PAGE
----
By the 50s and 60s, the psychiatric profession had reached a peak of prestige, influence and professional arrogance that needed to be taken down a peg. Understandably, the backlash came from the loonier extremes of the political spectrum--first the far right and then the far left In the 1950s, a right-wing anti-psychiatry movement viewed psychiatry as “subversive" and anti-American because it deprived individuals of their rights. In the 60s came the Anti-Psychiatry movement --a special case of the general assaults on institutions that characterized that unique time in history from which we hippies claim decent. The general message was that society is sick, and the people it labels as "mentally ill' are its victims--struggling to cope in a mad world. Psychiatry, they said, was an agent for preserving the status quo by encouraging deviants to adjust to sick society instead of rebelling. First there was Dr. David Cooper, the South African-born shrink who first coined the term Anti-psychiatry in 1967, and in the same year French post-modernist Michel Focault came out with his Madness and Civilization, with a preface by Cooper. Cooper was heavily influenced by the neo-Marxist guru Herbert Marcuse of the Frankfurt School. Marcuse applied Marxist theory, or so-called "cultural Marxism", to social criticism with the aid of Freud's psychoanalysis, which he tried to synthesize with Marxism. Eros and Civilization was the result, broadening the class struggle to a more general struggle against repression, including repression of our sexual instincts. Focault looked at how madness was viewed from the fifteenth through the eighteenth centuries, how western society's characterizations of mental illness reflect the perspectives of prevailing social hierarchies, and how societies developed institutions to increasingly control deviants outside the authority of the state. Irrational people, fools, lunatics, etc., went from being a familiar part of the social landscape to being increasingly regarded as a danger to society to be contained and isolated in Asylums. Cooper's introduction to Focault's book suggests that in our own age, madness "has become a sort of lost truth." Cooper saw psychosis as reflecting the disparity between the patient's "true" identity and the externally defined identity one receives from society. Scottish psychiatrist R.D. Laing was pursuing a similar line of iconoclasm, in which he saw mental diseases like schizophrenia arising from dysfunctional family systems in dysfunctional societies, so that mental illness was a rational response in resisting such systems and shielding the individual from the pressure of double binds-- a "shamanic journey", he called it. These thinkers were tied to the broader movement of Postmodernism which was challenging the very idea of absolute or objective knowledge. Established norms were seen as social constructs to serve the interests of hierarchies, and needed to be deconstructed.

    There were other actors in the movement with somewhat different agendas. L.Ron Hubbard, founder of the cult Scientology, had been at odds with psychiatry since the early fifties after a psychiatrist suggested he be institutionalized and he developed his alternative therapy, Dianetics and proclaimed himself a mental health professional. When the American Psychiatric Association rejected his approach, he launched an all-out war against the discipline, adding his voice tiothe chorus of criticism from the Anti-Psychiatry movement. He viewed psychaiatry as competition for scientology's endless "therapy" sessions trying to remove the alien engrams from our programming. The gay rights movement eagerly joined the bandwagon, since psychiatry at the time declared homosexuality to be a mental disorder. Another prominent critic who attacked the established concept of mental illness but distanced himself from the "leftists", was Thomas Szasz, professor of psychiatry at the State University of New York Upstate Medical University in Syracuse, N.Y., who insisted that mental illness wasn't real illness but just a "metaphor". A real illness, said Szasz, must have a clear physiological basis detectable in an autopsy. The existence of "mental illness" depends on subjective judgments and social consensus. One of Szasz's former students in the 1980s, takes issue with this characterization.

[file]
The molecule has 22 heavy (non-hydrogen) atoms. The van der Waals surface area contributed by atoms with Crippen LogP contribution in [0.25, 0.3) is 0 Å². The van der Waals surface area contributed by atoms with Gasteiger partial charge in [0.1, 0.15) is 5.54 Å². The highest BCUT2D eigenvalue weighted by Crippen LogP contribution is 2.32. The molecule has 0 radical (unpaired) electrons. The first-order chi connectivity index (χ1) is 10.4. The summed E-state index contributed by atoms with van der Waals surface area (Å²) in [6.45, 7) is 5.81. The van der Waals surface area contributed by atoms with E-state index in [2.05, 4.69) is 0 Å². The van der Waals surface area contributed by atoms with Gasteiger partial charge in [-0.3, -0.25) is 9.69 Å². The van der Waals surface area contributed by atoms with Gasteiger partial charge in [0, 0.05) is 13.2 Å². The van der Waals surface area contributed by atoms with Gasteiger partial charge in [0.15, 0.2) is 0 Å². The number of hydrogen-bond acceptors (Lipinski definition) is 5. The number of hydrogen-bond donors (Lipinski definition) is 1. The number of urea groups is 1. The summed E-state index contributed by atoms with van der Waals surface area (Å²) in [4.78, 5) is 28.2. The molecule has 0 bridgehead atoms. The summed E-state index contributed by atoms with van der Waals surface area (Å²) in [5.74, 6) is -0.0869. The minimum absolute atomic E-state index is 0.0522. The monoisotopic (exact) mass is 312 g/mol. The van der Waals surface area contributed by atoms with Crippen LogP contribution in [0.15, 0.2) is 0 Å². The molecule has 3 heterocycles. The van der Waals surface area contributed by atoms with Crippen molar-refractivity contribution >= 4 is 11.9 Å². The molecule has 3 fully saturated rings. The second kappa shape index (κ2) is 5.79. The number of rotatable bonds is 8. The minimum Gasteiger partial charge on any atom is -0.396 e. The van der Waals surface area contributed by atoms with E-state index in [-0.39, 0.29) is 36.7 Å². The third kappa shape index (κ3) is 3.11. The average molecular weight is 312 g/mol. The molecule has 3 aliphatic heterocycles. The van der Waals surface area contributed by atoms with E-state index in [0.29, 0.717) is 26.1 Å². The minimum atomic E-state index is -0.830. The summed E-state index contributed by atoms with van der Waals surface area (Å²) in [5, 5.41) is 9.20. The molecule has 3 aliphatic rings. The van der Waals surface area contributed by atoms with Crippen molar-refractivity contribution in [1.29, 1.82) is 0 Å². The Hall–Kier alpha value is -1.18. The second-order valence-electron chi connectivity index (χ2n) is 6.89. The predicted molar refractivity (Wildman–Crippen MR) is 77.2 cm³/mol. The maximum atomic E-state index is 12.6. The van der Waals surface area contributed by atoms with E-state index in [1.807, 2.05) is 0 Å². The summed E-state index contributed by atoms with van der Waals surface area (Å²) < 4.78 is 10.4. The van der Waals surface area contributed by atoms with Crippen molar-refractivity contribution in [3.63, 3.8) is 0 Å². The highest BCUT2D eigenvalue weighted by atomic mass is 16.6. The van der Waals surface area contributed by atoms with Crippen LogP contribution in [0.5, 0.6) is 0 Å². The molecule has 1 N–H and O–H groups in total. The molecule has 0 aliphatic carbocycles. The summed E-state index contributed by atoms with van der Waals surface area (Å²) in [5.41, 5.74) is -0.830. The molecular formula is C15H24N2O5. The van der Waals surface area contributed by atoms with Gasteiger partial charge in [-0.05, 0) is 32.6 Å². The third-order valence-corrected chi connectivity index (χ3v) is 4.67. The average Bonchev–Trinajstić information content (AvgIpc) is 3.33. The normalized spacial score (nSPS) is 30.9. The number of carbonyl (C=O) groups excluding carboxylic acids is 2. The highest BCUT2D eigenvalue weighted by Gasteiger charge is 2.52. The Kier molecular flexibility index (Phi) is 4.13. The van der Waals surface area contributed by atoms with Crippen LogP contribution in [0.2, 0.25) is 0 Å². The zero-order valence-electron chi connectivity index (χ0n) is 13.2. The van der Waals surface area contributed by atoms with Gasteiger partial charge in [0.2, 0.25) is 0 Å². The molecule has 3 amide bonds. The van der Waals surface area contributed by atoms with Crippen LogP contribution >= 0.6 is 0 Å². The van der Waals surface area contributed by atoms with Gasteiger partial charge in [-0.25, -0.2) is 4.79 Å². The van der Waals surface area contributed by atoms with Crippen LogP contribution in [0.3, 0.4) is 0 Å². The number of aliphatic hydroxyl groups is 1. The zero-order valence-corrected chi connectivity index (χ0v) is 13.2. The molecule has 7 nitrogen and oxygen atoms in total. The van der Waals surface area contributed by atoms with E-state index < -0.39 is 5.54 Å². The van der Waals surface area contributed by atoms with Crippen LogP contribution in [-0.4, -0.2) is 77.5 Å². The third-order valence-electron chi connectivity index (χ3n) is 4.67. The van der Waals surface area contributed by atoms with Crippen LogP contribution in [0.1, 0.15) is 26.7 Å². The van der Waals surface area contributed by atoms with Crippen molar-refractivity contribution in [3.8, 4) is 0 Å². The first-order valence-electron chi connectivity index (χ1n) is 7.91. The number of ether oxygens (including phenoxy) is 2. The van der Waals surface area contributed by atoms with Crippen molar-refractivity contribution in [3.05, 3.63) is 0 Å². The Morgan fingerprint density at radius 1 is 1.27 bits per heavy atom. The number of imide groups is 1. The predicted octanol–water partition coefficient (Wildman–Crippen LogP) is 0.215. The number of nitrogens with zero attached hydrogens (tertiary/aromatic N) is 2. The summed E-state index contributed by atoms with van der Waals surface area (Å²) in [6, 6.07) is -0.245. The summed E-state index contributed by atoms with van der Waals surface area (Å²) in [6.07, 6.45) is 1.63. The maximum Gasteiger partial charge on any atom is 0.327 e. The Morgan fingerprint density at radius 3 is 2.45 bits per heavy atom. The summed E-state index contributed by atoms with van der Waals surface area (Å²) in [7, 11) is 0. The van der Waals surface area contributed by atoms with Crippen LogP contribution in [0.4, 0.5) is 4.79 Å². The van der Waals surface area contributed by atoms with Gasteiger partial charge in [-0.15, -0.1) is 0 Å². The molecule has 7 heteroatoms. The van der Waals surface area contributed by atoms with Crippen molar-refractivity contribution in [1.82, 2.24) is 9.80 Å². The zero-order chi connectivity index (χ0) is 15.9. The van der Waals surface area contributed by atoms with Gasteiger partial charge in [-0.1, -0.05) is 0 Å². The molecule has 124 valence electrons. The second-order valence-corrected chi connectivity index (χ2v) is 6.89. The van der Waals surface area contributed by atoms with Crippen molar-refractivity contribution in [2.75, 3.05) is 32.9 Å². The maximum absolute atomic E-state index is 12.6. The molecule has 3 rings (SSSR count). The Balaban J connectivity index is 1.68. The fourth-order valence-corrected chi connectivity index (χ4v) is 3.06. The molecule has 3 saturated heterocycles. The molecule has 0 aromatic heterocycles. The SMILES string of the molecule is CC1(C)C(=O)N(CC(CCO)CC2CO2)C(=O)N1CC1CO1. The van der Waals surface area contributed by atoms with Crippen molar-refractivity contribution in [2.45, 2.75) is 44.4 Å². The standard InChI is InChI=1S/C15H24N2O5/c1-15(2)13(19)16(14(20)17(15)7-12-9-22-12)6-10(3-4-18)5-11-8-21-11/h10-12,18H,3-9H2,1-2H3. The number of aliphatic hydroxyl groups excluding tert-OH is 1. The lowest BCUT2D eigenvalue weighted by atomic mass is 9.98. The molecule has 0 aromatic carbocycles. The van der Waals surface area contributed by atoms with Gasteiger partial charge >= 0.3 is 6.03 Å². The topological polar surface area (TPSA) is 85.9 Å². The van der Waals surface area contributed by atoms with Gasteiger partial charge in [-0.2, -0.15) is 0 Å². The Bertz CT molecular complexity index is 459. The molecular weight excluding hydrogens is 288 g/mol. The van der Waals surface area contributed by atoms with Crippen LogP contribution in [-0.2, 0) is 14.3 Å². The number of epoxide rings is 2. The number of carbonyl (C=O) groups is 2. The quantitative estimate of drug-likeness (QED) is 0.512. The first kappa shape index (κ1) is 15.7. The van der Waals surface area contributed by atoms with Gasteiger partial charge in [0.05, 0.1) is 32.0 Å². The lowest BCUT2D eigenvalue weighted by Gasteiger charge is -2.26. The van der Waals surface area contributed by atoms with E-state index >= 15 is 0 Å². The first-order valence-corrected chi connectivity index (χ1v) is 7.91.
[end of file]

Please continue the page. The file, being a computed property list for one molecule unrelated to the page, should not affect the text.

Mental Illness as Metaphor: A Logical Fallacy
    Revisiting Szasz: Myth, Metaphor, and Misconception
    http://www.szasz.com/pies.pdf
    He observes that all disease is, to some extent, based on perceptions of what constitutes abnormality, but argues that the diagnoses are based upon observed patterns of behaviors and medical consensus concerning abnormality. As in all things human, it's a matter of judgment--and judgments based on extensive observation and professional consensus are valued over others. Instead of "mental illness' Szasz preferred to talk about "problems of living" and instead of treatment, ""cure-healing of souls". Szasz was asked by a student: "what about the guy who cut his mother's head off and roasted it in the oven. Wasn't that crazy?" Szasz admitted it was odd, but resisted calling it mentally ill.

    Nevertheless, we know that there are people who hear singing and there's no one there, they smell blossoms and the trees are bare, etc., and they aren't even in love. They're sick. I had a good friend who was paranoid schizophrenic, tormented by voices, and he couldn't afford the anti-psychotic drugs he needed to make them stop. He committed suicide while awaiting a disability review. Is there politics in mental illness. Undoubtedly. Being gay went from a mental disability to no mental disability as a result of concerted political pressure on the psychiatric profession. Was it a good thing? I think so. Psychiatry back in the day was reflecting what was taken as a strong societal consensus that gay was not okay, and the doctors concluded that individuals who tried to buck that would be in for a rough time. The transformation of attitudes on this subject was nothing short of remarkable, and shows what can be done through politics.
     
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  20. Flagme15

    Flagme15 Members

    What we have here is another expert in a field he thinks he knows something about.